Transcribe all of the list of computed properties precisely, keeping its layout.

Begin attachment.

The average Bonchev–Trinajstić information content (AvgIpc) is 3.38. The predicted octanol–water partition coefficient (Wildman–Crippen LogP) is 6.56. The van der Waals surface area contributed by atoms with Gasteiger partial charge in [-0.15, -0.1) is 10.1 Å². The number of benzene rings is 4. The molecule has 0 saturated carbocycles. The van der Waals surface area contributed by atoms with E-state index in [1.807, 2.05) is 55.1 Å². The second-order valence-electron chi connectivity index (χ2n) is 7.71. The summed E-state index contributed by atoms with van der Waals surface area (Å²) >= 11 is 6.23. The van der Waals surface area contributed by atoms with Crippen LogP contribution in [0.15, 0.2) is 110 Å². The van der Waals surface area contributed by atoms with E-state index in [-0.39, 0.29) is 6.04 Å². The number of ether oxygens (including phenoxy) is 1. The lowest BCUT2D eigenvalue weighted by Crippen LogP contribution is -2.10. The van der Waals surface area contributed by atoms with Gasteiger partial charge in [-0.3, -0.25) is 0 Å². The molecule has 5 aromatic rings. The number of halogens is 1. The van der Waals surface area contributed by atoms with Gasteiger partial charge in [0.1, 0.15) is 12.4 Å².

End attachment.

The average Bonchev–Trinajstić information content (AvgIpc) is 3.38. The predicted octanol–water partition coefficient (Wildman–Crippen LogP) is 6.56. The van der Waals surface area contributed by atoms with Gasteiger partial charge in [-0.15, -0.1) is 10.1 Å². The number of benzene rings is 4. The molecule has 0 saturated carbocycles. The van der Waals surface area contributed by atoms with E-state index in [1.807, 2.05) is 55.1 Å². The second-order valence-electron chi connectivity index (χ2n) is 7.71. The summed E-state index contributed by atoms with van der Waals surface area (Å²) >= 11 is 6.23. The van der Waals surface area contributed by atoms with Crippen LogP contribution in [0.15, 0.2) is 110 Å². The van der Waals surface area contributed by atoms with E-state index in [-0.39, 0.29) is 6.04 Å². The number of ether oxygens (including phenoxy) is 1. The lowest BCUT2D eigenvalue weighted by Crippen LogP contribution is -2.10. The van der Waals surface area contributed by atoms with Gasteiger partial charge in [-0.3, -0.25) is 0 Å². The molecule has 5 aromatic rings. The number of halogens is 1. The van der Waals surface area contributed by atoms with Gasteiger partial charge in [0.1, 0.15) is 12.4 Å².